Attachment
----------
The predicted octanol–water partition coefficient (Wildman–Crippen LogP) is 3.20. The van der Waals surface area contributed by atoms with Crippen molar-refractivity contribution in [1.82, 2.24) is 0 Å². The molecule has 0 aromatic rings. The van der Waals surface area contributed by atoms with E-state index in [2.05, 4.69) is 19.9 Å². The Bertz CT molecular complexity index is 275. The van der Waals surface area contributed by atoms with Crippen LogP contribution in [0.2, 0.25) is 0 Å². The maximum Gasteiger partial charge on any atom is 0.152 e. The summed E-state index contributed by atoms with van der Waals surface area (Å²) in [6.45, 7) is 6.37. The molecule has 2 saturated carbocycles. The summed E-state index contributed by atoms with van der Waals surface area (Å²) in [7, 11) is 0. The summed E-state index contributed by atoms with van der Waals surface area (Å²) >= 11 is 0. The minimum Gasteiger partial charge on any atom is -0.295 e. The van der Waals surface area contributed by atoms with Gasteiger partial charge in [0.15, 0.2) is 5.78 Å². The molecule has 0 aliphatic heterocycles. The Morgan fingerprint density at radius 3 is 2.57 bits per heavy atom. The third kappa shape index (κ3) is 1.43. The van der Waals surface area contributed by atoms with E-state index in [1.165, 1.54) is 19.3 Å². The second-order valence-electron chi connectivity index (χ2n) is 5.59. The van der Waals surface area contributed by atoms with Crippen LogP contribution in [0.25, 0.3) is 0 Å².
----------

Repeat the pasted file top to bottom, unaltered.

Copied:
The predicted octanol–water partition coefficient (Wildman–Crippen LogP) is 3.20. The van der Waals surface area contributed by atoms with Crippen molar-refractivity contribution in [1.82, 2.24) is 0 Å². The molecule has 0 aromatic rings. The van der Waals surface area contributed by atoms with E-state index in [2.05, 4.69) is 19.9 Å². The Bertz CT molecular complexity index is 275. The van der Waals surface area contributed by atoms with Crippen LogP contribution in [0.2, 0.25) is 0 Å². The maximum Gasteiger partial charge on any atom is 0.152 e. The summed E-state index contributed by atoms with van der Waals surface area (Å²) in [6.45, 7) is 6.37. The molecule has 2 saturated carbocycles. The summed E-state index contributed by atoms with van der Waals surface area (Å²) in [7, 11) is 0. The summed E-state index contributed by atoms with van der Waals surface area (Å²) >= 11 is 0. The minimum Gasteiger partial charge on any atom is -0.295 e. The van der Waals surface area contributed by atoms with Gasteiger partial charge in [0.15, 0.2) is 5.78 Å². The molecule has 0 aliphatic heterocycles. The Morgan fingerprint density at radius 3 is 2.57 bits per heavy atom. The third kappa shape index (κ3) is 1.43. The van der Waals surface area contributed by atoms with E-state index in [1.165, 1.54) is 19.3 Å². The second-order valence-electron chi connectivity index (χ2n) is 5.59. The van der Waals surface area contributed by atoms with Crippen LogP contribution in [0.25, 0.3) is 0 Å².